The current row over the iPhone not only tracking your location, but storing the tracking file locally and migrating it from device to device as you upgrade, refuses to die down.
Granted, this last part about the local database file of all your movements is a new revelation and you have to wonder what Apple was thinking in denying it is tracking you…
Apple categorically denied that it tracks the locations of iPhones and, by proxy the location of users, and blamed much of the controversy on a basic misunderstanding of exactly what location information is tracked and why.
“Apple is not tracking the location of your iPhone … Apple has never done so and has no plans to ever do so.”
Instead of logging a specific location, iPhones maintain a database of Wi-Fi hot spots and cell towers surrounding the phone, some of which can be located more than a hundred miles away, the company said.
Excuse me, but the location of nearby cell towers and wifi hotspots may not give an exact location but there’s an old radio technique of triangulation which can. In an urban area with many cell towers and wifi spots, this might be enough to pin you to a single building or even a room. That’s better than your Sat-Nav signal.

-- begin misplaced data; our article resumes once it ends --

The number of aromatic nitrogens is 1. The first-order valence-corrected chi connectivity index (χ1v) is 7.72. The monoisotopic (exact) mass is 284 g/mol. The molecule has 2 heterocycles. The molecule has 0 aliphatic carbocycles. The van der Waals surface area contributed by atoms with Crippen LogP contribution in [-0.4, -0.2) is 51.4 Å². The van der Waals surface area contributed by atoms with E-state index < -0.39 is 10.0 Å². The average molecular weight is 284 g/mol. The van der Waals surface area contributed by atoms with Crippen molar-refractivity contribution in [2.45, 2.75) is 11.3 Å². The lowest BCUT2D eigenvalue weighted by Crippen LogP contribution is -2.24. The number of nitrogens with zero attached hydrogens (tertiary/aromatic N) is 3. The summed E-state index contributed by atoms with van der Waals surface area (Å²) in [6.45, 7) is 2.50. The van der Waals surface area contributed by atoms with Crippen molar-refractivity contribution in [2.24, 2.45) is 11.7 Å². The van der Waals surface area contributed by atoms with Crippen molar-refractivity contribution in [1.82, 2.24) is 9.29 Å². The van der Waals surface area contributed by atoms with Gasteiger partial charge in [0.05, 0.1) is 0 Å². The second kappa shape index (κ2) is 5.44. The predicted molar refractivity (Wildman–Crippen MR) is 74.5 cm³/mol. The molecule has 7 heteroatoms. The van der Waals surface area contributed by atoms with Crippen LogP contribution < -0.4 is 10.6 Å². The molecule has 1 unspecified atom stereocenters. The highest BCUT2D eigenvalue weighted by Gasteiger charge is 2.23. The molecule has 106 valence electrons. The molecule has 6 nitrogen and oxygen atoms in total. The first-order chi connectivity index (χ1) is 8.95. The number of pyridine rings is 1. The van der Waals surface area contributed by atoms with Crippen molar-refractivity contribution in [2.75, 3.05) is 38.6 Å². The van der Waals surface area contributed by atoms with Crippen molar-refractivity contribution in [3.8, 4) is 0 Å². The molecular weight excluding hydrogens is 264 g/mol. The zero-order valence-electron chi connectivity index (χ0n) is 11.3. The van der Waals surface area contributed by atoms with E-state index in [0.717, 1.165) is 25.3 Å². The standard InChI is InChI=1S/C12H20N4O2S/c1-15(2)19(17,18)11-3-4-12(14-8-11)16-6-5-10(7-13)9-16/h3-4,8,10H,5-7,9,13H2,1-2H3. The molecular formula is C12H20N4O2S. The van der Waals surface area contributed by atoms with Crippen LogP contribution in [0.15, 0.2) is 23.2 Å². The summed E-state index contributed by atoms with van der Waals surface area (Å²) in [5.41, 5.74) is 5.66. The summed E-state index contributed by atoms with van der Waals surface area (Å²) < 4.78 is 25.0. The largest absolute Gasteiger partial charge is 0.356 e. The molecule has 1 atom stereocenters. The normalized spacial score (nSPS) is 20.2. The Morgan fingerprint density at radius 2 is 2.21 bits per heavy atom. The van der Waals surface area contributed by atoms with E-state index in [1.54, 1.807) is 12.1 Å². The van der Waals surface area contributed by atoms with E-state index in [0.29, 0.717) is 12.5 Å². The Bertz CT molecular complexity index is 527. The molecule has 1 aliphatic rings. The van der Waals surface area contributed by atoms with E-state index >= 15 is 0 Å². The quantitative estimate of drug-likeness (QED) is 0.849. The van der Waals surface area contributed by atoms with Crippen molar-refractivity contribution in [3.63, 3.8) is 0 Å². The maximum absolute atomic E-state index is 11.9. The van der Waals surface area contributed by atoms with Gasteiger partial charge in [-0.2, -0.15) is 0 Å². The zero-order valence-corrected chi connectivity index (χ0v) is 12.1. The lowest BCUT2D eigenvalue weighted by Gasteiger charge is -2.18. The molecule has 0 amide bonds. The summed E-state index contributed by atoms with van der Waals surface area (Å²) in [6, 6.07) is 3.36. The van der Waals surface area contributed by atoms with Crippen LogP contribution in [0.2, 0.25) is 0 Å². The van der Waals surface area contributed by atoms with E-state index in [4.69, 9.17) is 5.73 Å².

However, those people up in arms about privacy and civil liberties clearly don’t understand how the mobile phone and telecoms business work. You cell location is being beamed back and forth to the mothership – you cell carrier – all the time. How else would your provider know how to connect you on the move? Calls from a moving car, bus or train would be impossible. How else would they know how to bill you through various call plans?
If you carry a mobile phone then in effect, you carry a spy in your pocket. As Leo La Porte (Mac-break Weekly http://twit.tv/mbw244) and various other commentators have said, “if you don’t want to be tracked, then don’t carry a cell phone!”
The cell carriers have portals through which any law enforcement agency (of which there are many, including non-law-enforcement government departments) may request your phone records, in fact it is becoming a lucrative business for them. In many jurisdictions, no court order is required to gain access to phone location records.
The iPhone data file is just an added layer of risk to your privacy should your phone be stolen by nefarious characters for criminal purposes. I will be surprised if it isn’t revealed that Android and Blackberry devices don’t do something similar.
It seems our concerns over privacy are coming a little late. The horse has bolted and we ourselves opened the gate. AJS